Silly Calculations Related to Driving


A few weeks ago I mentioned that I had a long car trip. Whenever I have to drive a lot, I find myself thinking of the same silly questions, but I never care enough when I stop driving to do the calculation. Here they are:

Motivation: If you’re driving 69 mph on the highway (65 mph speed limit), you will probably never get pulled over. I’m not advocating breaking the law. I’m just stating a pretty well-known fact. If you go 71 mph, you’re flirting with getting a ticket. I always wonder just how much time I would save by going those 2 mph faster.

I warned you this would be silly. You can probably even do this one in your head. Suppose my trip is about 500 miles long. Going 69 mph would take a little less than 7 hours 15 minutes. Going 71 mph would take a little over 7 hours. So you’d only save about 10 minutes on a trip that is over 7 hours. Considering the significant increased risk for a ticket, this doesn’t seem worth it to me. On short trips of an hour or less, the difference in time can’t even be detected.

Motivation: No one drives perfectly straight. You always have to make little adjustments back and forth to stay in the lane. You also probably change lanes on the highway. I always wonder just how much distance those little adjustments add. Do they add up over a long trip, or does it remain insignificant?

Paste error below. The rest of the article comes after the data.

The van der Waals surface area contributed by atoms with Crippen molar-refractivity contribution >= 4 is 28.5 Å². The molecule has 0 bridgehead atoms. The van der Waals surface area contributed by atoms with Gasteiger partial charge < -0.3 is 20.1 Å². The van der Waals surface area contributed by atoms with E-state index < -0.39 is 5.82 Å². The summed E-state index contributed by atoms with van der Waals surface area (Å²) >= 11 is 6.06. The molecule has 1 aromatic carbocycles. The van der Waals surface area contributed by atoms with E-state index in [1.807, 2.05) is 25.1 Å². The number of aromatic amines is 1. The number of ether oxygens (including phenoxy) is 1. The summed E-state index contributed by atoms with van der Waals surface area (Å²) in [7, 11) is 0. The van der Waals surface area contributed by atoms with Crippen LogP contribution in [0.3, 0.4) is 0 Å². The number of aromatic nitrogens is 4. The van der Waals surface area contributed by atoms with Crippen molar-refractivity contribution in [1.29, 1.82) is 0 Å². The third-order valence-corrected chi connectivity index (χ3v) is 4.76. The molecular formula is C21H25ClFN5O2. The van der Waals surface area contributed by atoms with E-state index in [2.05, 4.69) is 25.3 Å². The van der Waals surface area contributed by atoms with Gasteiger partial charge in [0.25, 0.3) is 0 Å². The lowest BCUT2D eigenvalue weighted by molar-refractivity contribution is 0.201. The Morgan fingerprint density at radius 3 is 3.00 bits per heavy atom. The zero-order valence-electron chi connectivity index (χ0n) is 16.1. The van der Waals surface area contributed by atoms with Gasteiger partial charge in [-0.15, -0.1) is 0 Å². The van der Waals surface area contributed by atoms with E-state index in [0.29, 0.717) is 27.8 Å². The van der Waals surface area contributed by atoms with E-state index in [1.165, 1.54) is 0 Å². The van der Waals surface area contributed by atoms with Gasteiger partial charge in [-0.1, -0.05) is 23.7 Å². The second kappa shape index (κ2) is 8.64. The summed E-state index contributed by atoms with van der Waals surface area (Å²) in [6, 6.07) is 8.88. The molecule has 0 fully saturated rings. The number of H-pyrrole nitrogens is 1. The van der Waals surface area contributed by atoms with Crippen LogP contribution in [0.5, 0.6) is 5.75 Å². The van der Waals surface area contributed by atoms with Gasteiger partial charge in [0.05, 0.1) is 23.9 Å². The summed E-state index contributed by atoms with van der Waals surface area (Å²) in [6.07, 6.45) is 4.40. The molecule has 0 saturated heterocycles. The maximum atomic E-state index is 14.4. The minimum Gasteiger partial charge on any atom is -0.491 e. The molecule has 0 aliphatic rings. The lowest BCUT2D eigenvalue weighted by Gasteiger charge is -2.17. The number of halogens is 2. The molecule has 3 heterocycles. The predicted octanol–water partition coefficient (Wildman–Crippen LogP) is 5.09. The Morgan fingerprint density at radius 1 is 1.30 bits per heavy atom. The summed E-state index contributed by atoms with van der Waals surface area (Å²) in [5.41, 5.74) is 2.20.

Wikipedia tells us a highway lane is 12 feet wide. Let’s do an underestimate that doesn’t factor in lane changes and say you swerve from one end to the other of the lane twice every mile:

Now use the Pythagorean theorem, and you’ll find that the diagonal line isn’t even a full foot longer than if you didn’t swerve. In fact, the 4 diagonal lines don’t even add up to an extra foot over that mile. That means this swerving estimate produced less than 500 feet extra travel distance over 500 miles. It’s not even a quarter of a mile!

Even if you try to modify the estimate to be way over, factoring in lane changes and everything, as long as you keep the numbers realistic, you probably can’t even get it to be more than a mile or two. This means that these little adjustments do not add up, even over a very long drive. So swerve away!

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